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SIGHTS AROUND TOWN : Performance Piece : The artists of Moda-Viv merge traditions in a way that enlightens and tickles.

October 15, 1992|JOSEF WOODARD | SPECIAL TO THE TIMES

Performance art arose out of a need to explore and lurk in a new mediumistic territory between the existing realms of studio art-making, theater, music.

It was also an opportunity to counteract the inevitable detachment between artist and viewer in the art world. To confront a live audience, in real time. The possibilities were endless. The results of the liberation have been decidedly mixed.

In Ventura group Moda-Viv's cheeky performance piece, several lines of media are crossed and blurred. Moda-Viv is a performance entity involving dancers Pamela Pilkenton, Melissa Fair, Yvonne Konneker, painter/sculptor Girard Louis Drouillard and composer Jim Connolly.

The piece has been performed at various places in town--at art openings and the old Ventura courthouse. But last weekend, Drouillard and gang took the act down the road apiece, to the Artexpo at the Los Angeles Convention Center.

The expo is a sizable trade show specializing in commercial goods, not the stuff of crossed boundaries and audacious displays. The cutting edge is nowhere in sight.

Even Drouillard's own two-dimensional art, shown at his booth on the floor, is fairly safe. It appropriates abstract expressionist impulses and creates visual bombasts that are tidier than their huge scale might imply.

But he has a good time in real time.

At the Convention Center, a swollen throng of passerby gathered around the stage space next to Drouillard's booth. The performance was premiered there on Thursday and, by Saturday afternoon's performance, word of mouth had spread.

In the performance, dancers enter the stage area stiff as mannequins, carried onto the stage by a faceless "workman." Jim Connolly's techno-primitive musical urgings begin with a drone, building into a strangely propulsive rhythmic bed.

The dancers respond with appropriate writhing--although working within the constraints of their skintight garments and connected sleeves. Or else they remain stationary--looking literally statue-esque on pedestals.

Enter the artist, arms flailing, flinging sweeping brush strokes of primary color on these bodily "canvases." Without much deliberation, Drouillard attends to each dancer/canvas, swiping or splattering them with varying densities of paint.

Within 15 minutes, the affair is complete. The once-pristine white dancers have been surreally subjected to live-action painting and are carried off by the straight-faced workman. The artist has gotten his fingernails and shoes dirty.

The crowd goes wild. The artist bows--how often can a painter bow after an act of painting?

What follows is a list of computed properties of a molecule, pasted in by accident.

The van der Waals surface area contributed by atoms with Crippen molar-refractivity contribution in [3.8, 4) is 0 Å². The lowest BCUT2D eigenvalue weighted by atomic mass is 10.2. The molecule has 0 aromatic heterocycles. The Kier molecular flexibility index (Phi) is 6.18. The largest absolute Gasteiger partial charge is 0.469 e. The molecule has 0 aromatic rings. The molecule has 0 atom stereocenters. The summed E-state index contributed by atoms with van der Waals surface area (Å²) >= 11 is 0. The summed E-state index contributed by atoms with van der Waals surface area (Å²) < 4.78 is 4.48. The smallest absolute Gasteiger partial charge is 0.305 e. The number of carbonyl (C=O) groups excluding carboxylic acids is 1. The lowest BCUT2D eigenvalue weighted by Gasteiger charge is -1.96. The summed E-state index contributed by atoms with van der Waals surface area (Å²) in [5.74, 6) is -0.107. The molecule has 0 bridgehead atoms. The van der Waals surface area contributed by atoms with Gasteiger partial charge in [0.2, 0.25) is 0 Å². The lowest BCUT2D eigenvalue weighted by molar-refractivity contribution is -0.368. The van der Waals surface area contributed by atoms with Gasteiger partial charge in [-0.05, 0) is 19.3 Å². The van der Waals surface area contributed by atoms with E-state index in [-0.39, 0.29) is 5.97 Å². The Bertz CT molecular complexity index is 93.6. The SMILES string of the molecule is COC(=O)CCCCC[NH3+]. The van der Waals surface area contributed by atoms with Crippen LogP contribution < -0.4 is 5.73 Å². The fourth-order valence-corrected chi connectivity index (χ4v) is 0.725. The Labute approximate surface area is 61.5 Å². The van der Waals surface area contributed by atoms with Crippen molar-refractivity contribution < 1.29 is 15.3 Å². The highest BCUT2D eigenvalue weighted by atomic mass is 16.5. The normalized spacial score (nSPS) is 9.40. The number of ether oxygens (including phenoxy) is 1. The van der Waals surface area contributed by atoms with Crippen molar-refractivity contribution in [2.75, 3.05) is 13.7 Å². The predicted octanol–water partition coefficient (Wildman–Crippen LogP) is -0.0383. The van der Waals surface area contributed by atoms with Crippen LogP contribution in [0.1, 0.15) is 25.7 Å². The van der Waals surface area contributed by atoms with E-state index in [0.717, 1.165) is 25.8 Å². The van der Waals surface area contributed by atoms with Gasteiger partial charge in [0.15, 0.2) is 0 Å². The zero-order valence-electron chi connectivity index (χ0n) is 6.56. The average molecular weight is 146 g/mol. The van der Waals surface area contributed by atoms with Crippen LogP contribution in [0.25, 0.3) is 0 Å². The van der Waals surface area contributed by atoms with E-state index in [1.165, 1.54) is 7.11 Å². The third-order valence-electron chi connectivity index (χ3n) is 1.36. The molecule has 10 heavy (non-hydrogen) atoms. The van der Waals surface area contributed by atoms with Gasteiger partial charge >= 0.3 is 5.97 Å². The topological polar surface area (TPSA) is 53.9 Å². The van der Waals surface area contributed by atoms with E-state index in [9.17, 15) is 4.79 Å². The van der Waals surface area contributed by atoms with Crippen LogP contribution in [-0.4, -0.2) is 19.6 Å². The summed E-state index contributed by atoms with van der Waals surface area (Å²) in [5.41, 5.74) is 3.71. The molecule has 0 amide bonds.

The performance is clever, accessible and entertaining. It provides one theatrical answer to the nagging question: How does painting hope to compete with the hypersensory, hyperkinetic buzz of the electronic and mass media?

In simple terms, Moda-Viv's performance merges traditions in a way that enlightens and tickles.

ALL-AMERICANA DEPARTMENT: The current show called "An Artist's View of Ventura County" at the Santa Paula Depot Gallery is one dripping with the kind of Americana we haven't seen since, well, since the Ventura County Fair.

Such an impression is enhanced by the gallery that houses the show. The refurbished Depot is a place of no small rustic charm, with red exterior and stained wood floors and walls. The structure itself is gently depicted in Dorine Little-Lunceford's watercolor.

Standing in the gallery, especially with these paintings, you might imagine yourself as being somewhere in the Midwest rather than a spit away from the Los Angeles jungle. A strong scent of Americana blows through the space, and urbanity seems far away.

Even the bird's-eye view of California 126 in Bob King's "Lemons and Oleanders" is idyllic. Vehicles are warm splotches of color and the roadway is a gray grid passing through the vibrant fields to either side.

Red barns, those timeless icons of farm life, are celebrated by Linda Gruber and Jean Warnes, while Thelma Dickenson focuses on the proverbial "Little Red Schoolhouse" of our actual and collective memory.

Elva Kauer's "San Buenaventura Cross" depicts the Ventura hillside monument bathed in sunset magenta, and looking like something out of a dream or a four-color religious tract.

Some of the best paintings are by Madeleine Ricards, who has a nice, loose style that nods in the direction of Cezanne. In her paintings, senses seem lost in thickets of vegetation, making for an art more evocative than descriptive.

On the other hand, another noteworthy artist here is all about descriptive exactitude. Ann Hyun's pencil work--often of Fillmore's architecture--relies on fine attention to detail and setting, lending her work a reportorial edge.

Hyun's art can also currently be seen at the Blanchard Community Library, where the sharp, clear architectural drawings are mixed with less engaging Western lore.

The "Best of Show" award goes to Linda Gruber's "Beach Belle," but the seaside scenes in the show seem somehow more generic, and less appealing than the rural scenes. Maybe they're inherently less interesting because of familiarity.

Agriculture, on the other hand, and the nostalgic American associations that go with it, is ever an endangered species. Recognizing that preciousness, we love it while we can.

* WHERE AND WHEN

"An Artist's View of Ventura County," at the Santa Paula Depot Gallery, 963 Santa Barbara St. in Santa Paula, through Oct. 31. Info: 525-1104.

Pencil drawings by Ann Hyun at the Blanchard Community Library, 119 N. 8th St. in Santa Paula, through Oct. 29. Info: 525-3625.

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